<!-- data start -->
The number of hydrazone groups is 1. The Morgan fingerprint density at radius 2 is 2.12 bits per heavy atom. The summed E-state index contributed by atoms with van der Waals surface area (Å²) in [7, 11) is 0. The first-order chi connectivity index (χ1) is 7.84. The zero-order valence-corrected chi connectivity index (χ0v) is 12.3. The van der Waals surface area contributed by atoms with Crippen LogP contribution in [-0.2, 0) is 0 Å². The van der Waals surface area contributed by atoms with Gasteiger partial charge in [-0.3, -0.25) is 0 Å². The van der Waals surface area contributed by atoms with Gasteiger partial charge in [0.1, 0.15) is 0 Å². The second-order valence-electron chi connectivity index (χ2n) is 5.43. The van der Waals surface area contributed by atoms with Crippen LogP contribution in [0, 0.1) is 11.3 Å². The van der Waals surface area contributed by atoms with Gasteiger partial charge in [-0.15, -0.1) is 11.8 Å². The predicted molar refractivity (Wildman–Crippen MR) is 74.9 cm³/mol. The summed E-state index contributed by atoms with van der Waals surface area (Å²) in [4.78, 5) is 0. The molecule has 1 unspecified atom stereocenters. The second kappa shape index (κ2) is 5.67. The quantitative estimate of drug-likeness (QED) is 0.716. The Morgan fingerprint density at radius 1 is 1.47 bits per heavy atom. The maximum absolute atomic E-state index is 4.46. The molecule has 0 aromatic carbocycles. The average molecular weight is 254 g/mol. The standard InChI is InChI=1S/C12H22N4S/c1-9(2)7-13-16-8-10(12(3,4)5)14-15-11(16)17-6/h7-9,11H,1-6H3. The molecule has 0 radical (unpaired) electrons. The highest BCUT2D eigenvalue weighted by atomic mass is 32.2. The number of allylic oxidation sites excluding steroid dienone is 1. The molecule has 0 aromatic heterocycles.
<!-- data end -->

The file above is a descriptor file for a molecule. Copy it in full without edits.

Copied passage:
The number of hydrazone groups is 1. The Morgan fingerprint density at radius 2 is 2.12 bits per heavy atom. The summed E-state index contributed by atoms with van der Waals surface area (Å²) in [7, 11) is 0. The first-order chi connectivity index (χ1) is 7.84. The zero-order valence-corrected chi connectivity index (χ0v) is 12.3. The van der Waals surface area contributed by atoms with Crippen LogP contribution in [-0.2, 0) is 0 Å². The van der Waals surface area contributed by atoms with Gasteiger partial charge in [-0.3, -0.25) is 0 Å². The van der Waals surface area contributed by atoms with Gasteiger partial charge in [0.1, 0.15) is 0 Å². The second-order valence-electron chi connectivity index (χ2n) is 5.43. The van der Waals surface area contributed by atoms with Crippen LogP contribution in [0, 0.1) is 11.3 Å². The van der Waals surface area contributed by atoms with Gasteiger partial charge in [-0.15, -0.1) is 11.8 Å². The predicted molar refractivity (Wildman–Crippen MR) is 74.9 cm³/mol. The summed E-state index contributed by atoms with van der Waals surface area (Å²) in [4.78, 5) is 0. The molecule has 1 unspecified atom stereocenters. The second kappa shape index (κ2) is 5.67. The quantitative estimate of drug-likeness (QED) is 0.716. The Morgan fingerprint density at radius 1 is 1.47 bits per heavy atom. The maximum absolute atomic E-state index is 4.46. The molecule has 0 aromatic carbocycles. The average molecular weight is 254 g/mol. The standard InChI is InChI=1S/C12H22N4S/c1-9(2)7-13-16-8-10(12(3,4)5)14-15-11(16)17-6/h7-9,11H,1-6H3. The molecule has 0 radical (unpaired) electrons. The highest BCUT2D eigenvalue weighted by atomic mass is 32.2. The number of allylic oxidation sites excluding steroid dienone is 1. The molecule has 0 aromatic heterocycles.